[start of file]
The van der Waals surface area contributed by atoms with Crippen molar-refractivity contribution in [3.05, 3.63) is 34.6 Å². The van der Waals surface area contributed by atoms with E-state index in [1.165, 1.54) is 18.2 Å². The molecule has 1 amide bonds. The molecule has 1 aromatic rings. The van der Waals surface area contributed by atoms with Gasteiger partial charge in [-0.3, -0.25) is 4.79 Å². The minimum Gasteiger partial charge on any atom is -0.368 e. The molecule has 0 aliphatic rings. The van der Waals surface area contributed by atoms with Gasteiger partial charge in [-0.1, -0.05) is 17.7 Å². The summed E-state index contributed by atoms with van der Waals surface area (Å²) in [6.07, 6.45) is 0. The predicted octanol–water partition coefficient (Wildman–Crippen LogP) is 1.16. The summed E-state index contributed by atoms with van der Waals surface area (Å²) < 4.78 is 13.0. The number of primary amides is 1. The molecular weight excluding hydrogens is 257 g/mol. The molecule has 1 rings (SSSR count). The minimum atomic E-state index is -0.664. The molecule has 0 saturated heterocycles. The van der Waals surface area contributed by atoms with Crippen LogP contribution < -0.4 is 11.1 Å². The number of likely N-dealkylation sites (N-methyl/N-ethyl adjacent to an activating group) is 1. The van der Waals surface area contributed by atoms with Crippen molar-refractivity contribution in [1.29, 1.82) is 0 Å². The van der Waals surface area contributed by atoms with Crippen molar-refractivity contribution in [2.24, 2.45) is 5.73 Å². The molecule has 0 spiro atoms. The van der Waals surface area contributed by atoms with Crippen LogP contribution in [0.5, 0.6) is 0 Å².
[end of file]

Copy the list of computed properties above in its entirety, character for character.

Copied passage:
The van der Waals surface area contributed by atoms with Crippen molar-refractivity contribution in [3.05, 3.63) is 34.6 Å². The van der Waals surface area contributed by atoms with E-state index in [1.165, 1.54) is 18.2 Å². The molecule has 1 amide bonds. The molecule has 1 aromatic rings. The van der Waals surface area contributed by atoms with Gasteiger partial charge in [-0.3, -0.25) is 4.79 Å². The minimum Gasteiger partial charge on any atom is -0.368 e. The molecule has 0 aliphatic rings. The van der Waals surface area contributed by atoms with Gasteiger partial charge in [-0.1, -0.05) is 17.7 Å². The summed E-state index contributed by atoms with van der Waals surface area (Å²) in [6.07, 6.45) is 0. The predicted octanol–water partition coefficient (Wildman–Crippen LogP) is 1.16. The summed E-state index contributed by atoms with van der Waals surface area (Å²) < 4.78 is 13.0. The number of primary amides is 1. The molecular weight excluding hydrogens is 257 g/mol. The molecule has 1 rings (SSSR count). The minimum atomic E-state index is -0.664. The molecule has 0 saturated heterocycles. The van der Waals surface area contributed by atoms with Crippen LogP contribution < -0.4 is 11.1 Å². The number of likely N-dealkylation sites (N-methyl/N-ethyl adjacent to an activating group) is 1. The van der Waals surface area contributed by atoms with Crippen molar-refractivity contribution in [1.29, 1.82) is 0 Å². The van der Waals surface area contributed by atoms with Crippen molar-refractivity contribution in [2.24, 2.45) is 5.73 Å². The molecule has 0 spiro atoms. The van der Waals surface area contributed by atoms with Crippen LogP contribution in [0.5, 0.6) is 0 Å².